In light of the revelations published in multiple online sources that Tyson Fury is in negotiations for a fight with WBC Heavyweight Title holder, Deontay Wilder, it brings up the question of who the holder of the other four belts – Anthony Joshua – should face next.
Wilder and Joshua have been in and out of negotiations for a fight for over a year, with a lot of barbs and jabs being thrown out of the ring instead of inside as it should be. No matter which side of the fence you sit on, the simple fact of the matter is that no unification bout has been agreed upon – and Joshua is sitting on a date in April 2019 at Wembley Stadium booked for a heavyweight boxing bout.
The upcoming September bout between Joshua and Alexander Povetkin is booked to take place at Wembley Stadium. Given the popularity of Joshua in Britain, this bout should pack out the stadium and give a gate approaching 90,000 people in attendance.
In spite of this, I feel most in attendance will be there with expectations of watching Joshua put on a demolition show with the anticipation of the next time he steps in that same stadium being to face Deontay Wilder.
In truth, I believe there are really two opponents for Joshua who really justify the Wembley Stadium venue to showcase the fight – and those two men are Tyson Fury and Deontay Wilder. So, in lieu of those two as potential April opponents if they are facing off against one another, who else is there?
There are names out there who are ranked opponents for Joshua to face, but with regard to the Wembley Stadium venue – who would garner the public interest well enough to justify the grand stage?
Chisora put his name back in the mix over the weekend with his brutal stoppage of Carlos Takam. His resume had been bereft of quality wins dating back several years. In more recent times, he’s lost to Kubrat Pulev and Dillian Whyte while not beating any notable names prior to the victory over Takam. Even in the Takam bout, Chisora was far from convincing until unleashing some devastating right hands to stop the French-Cameroonian fighter.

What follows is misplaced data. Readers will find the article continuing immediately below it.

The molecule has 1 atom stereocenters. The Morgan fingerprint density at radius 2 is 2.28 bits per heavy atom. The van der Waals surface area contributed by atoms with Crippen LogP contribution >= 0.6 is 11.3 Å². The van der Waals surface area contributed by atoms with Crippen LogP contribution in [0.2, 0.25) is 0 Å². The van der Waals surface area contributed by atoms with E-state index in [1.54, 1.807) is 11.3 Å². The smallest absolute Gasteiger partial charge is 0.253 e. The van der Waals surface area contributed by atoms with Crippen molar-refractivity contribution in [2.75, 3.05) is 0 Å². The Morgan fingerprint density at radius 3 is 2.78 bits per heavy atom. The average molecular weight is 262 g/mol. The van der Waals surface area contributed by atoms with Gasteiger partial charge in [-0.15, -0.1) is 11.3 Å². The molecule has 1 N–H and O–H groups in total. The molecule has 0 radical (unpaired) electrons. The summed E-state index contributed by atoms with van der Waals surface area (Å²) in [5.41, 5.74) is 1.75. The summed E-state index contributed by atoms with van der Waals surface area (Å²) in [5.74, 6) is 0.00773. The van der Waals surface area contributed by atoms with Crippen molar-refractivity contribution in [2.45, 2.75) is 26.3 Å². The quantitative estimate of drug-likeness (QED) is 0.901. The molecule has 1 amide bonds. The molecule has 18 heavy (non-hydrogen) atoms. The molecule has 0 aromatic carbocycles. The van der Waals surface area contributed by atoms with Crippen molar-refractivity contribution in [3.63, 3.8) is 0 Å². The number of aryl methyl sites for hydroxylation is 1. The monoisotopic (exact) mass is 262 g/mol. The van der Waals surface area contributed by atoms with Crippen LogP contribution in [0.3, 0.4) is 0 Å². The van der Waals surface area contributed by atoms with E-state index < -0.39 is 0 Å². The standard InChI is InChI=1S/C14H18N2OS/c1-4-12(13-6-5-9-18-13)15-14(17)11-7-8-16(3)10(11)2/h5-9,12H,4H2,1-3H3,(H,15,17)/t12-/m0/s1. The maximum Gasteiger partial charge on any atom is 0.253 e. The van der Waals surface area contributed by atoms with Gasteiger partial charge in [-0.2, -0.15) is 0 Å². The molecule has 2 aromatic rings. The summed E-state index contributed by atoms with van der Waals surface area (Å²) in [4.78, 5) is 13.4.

Even with this win over a quality opponent, has there been enough from Chisora to warrant a title challenge at Wembley Stadium?
Whyte and Joshua have fought twice in their careers – holding a win each. Whyte’s victory came in the amateur ranks in what was his first amateur boxing bout against a green Joshua. Still, a win is a win.
This victory created some genuine animosity between the pair in the build up to their professional bout in December 2016. This animosity led to Joshua fighting with emotion in their bout and that saw him put on the canvas by Whyte. After picking himself up, Joshua was on shaky legs as Whyte pressed forward, but recovered well to stop his domestic rival in brutal fashion in the 7th round. Still, Whyte showed the public their first glimpse of vulnerability in Joshua.
Since losing to Joshua in 2015, Whyte has now won 8 straight bouts. Of those bouts, Whyte holds victories over Chisora, the once highly touted Robert Helenius, a brutal knockout of Lucas Browne and the recent victory over Joshua’s last opponent, Joseph Parker.
Deontay Wilder’s last opponent – Luis Ortiz is another name in the heavyweight division that will appear any time a champion is looking for a fight. Ortiz was stopped by Wilder in March, 2018, but in that bout he seemingly controlled the opening rounds well and had Wilder badly hurt in the 7th round before the champion rallied to win by stoppage in the 10th.